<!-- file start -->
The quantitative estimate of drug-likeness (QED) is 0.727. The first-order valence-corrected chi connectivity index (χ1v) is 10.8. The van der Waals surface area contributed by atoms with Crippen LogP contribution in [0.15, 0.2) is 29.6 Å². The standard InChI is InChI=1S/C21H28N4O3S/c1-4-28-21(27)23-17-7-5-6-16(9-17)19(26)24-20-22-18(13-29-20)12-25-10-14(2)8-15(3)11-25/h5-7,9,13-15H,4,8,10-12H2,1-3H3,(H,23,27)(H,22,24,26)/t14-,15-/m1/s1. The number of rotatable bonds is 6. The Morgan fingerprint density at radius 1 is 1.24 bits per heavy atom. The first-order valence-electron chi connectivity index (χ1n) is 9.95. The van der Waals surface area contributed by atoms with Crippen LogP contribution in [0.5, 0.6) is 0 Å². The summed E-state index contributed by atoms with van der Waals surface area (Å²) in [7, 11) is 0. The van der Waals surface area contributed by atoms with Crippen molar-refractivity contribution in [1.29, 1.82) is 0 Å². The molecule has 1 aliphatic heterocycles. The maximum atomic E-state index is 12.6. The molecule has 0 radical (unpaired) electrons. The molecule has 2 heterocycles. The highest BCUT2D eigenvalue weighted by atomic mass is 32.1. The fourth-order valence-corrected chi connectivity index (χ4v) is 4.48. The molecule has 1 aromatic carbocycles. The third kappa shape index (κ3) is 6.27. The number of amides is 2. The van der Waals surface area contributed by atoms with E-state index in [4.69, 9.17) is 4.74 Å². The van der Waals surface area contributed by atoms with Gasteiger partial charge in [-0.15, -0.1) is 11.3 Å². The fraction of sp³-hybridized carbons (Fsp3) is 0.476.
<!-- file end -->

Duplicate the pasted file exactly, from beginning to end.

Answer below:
The quantitative estimate of drug-likeness (QED) is 0.727. The first-order valence-corrected chi connectivity index (χ1v) is 10.8. The van der Waals surface area contributed by atoms with Crippen LogP contribution in [0.15, 0.2) is 29.6 Å². The standard InChI is InChI=1S/C21H28N4O3S/c1-4-28-21(27)23-17-7-5-6-16(9-17)19(26)24-20-22-18(13-29-20)12-25-10-14(2)8-15(3)11-25/h5-7,9,13-15H,4,8,10-12H2,1-3H3,(H,23,27)(H,22,24,26)/t14-,15-/m1/s1. The number of rotatable bonds is 6. The Morgan fingerprint density at radius 1 is 1.24 bits per heavy atom. The first-order valence-electron chi connectivity index (χ1n) is 9.95. The van der Waals surface area contributed by atoms with Crippen LogP contribution in [0.5, 0.6) is 0 Å². The summed E-state index contributed by atoms with van der Waals surface area (Å²) in [7, 11) is 0. The van der Waals surface area contributed by atoms with Crippen molar-refractivity contribution in [1.29, 1.82) is 0 Å². The molecule has 1 aliphatic heterocycles. The maximum atomic E-state index is 12.6. The molecule has 0 radical (unpaired) electrons. The molecule has 2 heterocycles. The highest BCUT2D eigenvalue weighted by atomic mass is 32.1. The fourth-order valence-corrected chi connectivity index (χ4v) is 4.48. The molecule has 1 aromatic carbocycles. The third kappa shape index (κ3) is 6.27. The number of amides is 2. The van der Waals surface area contributed by atoms with E-state index in [4.69, 9.17) is 4.74 Å². The van der Waals surface area contributed by atoms with Gasteiger partial charge in [-0.15, -0.1) is 11.3 Å². The fraction of sp³-hybridized carbons (Fsp3) is 0.476.